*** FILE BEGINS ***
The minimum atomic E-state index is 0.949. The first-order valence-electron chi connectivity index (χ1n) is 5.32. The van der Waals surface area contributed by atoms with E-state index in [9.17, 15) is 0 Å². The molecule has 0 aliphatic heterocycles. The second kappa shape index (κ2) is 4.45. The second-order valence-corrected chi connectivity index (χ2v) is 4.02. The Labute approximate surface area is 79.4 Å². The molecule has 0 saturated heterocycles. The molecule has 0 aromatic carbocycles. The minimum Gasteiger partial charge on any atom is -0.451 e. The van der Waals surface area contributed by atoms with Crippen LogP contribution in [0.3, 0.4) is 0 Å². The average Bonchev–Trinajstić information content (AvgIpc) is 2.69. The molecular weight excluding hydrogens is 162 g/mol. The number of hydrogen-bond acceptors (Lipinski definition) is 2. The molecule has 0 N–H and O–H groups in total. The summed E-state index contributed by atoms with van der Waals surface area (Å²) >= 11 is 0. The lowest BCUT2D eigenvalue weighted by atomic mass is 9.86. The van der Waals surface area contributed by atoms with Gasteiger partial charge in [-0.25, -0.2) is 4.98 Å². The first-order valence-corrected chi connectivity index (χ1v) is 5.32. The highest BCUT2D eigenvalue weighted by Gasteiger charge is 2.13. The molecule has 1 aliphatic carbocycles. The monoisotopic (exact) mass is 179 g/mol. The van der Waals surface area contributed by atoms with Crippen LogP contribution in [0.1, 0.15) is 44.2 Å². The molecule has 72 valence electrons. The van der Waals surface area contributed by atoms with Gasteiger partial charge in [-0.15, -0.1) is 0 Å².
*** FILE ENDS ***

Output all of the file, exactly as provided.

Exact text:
The minimum atomic E-state index is 0.949. The first-order valence-electron chi connectivity index (χ1n) is 5.32. The van der Waals surface area contributed by atoms with E-state index in [9.17, 15) is 0 Å². The molecule has 0 aliphatic heterocycles. The second kappa shape index (κ2) is 4.45. The second-order valence-corrected chi connectivity index (χ2v) is 4.02. The Labute approximate surface area is 79.4 Å². The molecule has 0 saturated heterocycles. The molecule has 0 aromatic carbocycles. The minimum Gasteiger partial charge on any atom is -0.451 e. The van der Waals surface area contributed by atoms with Crippen LogP contribution in [0.3, 0.4) is 0 Å². The average Bonchev–Trinajstić information content (AvgIpc) is 2.69. The molecular weight excluding hydrogens is 162 g/mol. The number of hydrogen-bond acceptors (Lipinski definition) is 2. The molecule has 0 N–H and O–H groups in total. The summed E-state index contributed by atoms with van der Waals surface area (Å²) >= 11 is 0. The lowest BCUT2D eigenvalue weighted by atomic mass is 9.86. The van der Waals surface area contributed by atoms with Gasteiger partial charge in [-0.25, -0.2) is 4.98 Å². The first-order valence-corrected chi connectivity index (χ1v) is 5.32. The highest BCUT2D eigenvalue weighted by Gasteiger charge is 2.13. The molecule has 1 aliphatic carbocycles. The monoisotopic (exact) mass is 179 g/mol. The van der Waals surface area contributed by atoms with Crippen LogP contribution in [0.1, 0.15) is 44.2 Å². The molecule has 72 valence electrons. The van der Waals surface area contributed by atoms with Gasteiger partial charge in [-0.15, -0.1) is 0 Å².